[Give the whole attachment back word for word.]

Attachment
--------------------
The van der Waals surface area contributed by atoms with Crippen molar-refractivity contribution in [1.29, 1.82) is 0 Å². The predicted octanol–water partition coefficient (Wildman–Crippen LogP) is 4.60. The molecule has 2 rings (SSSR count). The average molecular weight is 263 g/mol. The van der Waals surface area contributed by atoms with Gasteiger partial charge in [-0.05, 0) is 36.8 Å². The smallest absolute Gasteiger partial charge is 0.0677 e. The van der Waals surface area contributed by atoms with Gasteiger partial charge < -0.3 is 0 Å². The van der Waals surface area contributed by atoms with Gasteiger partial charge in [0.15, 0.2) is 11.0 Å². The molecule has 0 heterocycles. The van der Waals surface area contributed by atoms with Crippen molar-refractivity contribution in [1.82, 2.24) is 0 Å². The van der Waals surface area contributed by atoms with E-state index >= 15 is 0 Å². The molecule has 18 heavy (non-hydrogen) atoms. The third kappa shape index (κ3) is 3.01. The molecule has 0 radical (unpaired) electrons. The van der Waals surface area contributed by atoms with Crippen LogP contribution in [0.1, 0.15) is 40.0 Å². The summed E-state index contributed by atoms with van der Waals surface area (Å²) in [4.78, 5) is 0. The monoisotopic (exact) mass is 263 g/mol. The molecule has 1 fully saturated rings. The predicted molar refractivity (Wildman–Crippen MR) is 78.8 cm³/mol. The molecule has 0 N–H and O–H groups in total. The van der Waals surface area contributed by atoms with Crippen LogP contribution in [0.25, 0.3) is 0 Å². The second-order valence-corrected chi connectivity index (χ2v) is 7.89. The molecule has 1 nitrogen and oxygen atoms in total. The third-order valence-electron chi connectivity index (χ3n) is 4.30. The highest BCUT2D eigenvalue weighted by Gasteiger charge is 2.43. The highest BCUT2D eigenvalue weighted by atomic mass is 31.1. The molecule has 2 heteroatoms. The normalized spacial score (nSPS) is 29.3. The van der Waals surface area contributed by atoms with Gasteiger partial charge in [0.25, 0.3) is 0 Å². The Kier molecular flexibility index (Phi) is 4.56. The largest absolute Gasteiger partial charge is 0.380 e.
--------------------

The van der Waals surface area contributed by atoms with Crippen molar-refractivity contribution in [1.29, 1.82) is 0 Å². The predicted octanol–water partition coefficient (Wildman–Crippen LogP) is 4.60. The molecule has 2 rings (SSSR count). The average molecular weight is 263 g/mol. The van der Waals surface area contributed by atoms with Gasteiger partial charge in [-0.05, 0) is 36.8 Å². The smallest absolute Gasteiger partial charge is 0.0677 e. The van der Waals surface area contributed by atoms with Gasteiger partial charge < -0.3 is 0 Å². The van der Waals surface area contributed by atoms with Gasteiger partial charge in [0.15, 0.2) is 11.0 Å². The molecule has 0 heterocycles. The van der Waals surface area contributed by atoms with Crippen molar-refractivity contribution in [1.82, 2.24) is 0 Å². The van der Waals surface area contributed by atoms with E-state index >= 15 is 0 Å². The molecule has 18 heavy (non-hydrogen) atoms. The third kappa shape index (κ3) is 3.01. The molecule has 0 radical (unpaired) electrons. The van der Waals surface area contributed by atoms with Crippen LogP contribution in [0.1, 0.15) is 40.0 Å². The summed E-state index contributed by atoms with van der Waals surface area (Å²) in [4.78, 5) is 0. The monoisotopic (exact) mass is 263 g/mol. The molecule has 1 fully saturated rings. The predicted molar refractivity (Wildman–Crippen MR) is 78.8 cm³/mol. The molecule has 0 N–H and O–H groups in total. The van der Waals surface area contributed by atoms with Crippen LogP contribution in [0.25, 0.3) is 0 Å². The second-order valence-corrected chi connectivity index (χ2v) is 7.89. The molecule has 1 nitrogen and oxygen atoms in total. The third-order valence-electron chi connectivity index (χ3n) is 4.30. The highest BCUT2D eigenvalue weighted by Gasteiger charge is 2.43. The highest BCUT2D eigenvalue weighted by atomic mass is 31.1. The molecule has 2 heteroatoms. The normalized spacial score (nSPS) is 29.3. The van der Waals surface area contributed by atoms with Gasteiger partial charge in [0.25, 0.3) is 0 Å². The Kier molecular flexibility index (Phi) is 4.56. The largest absolute Gasteiger partial charge is 0.380 e.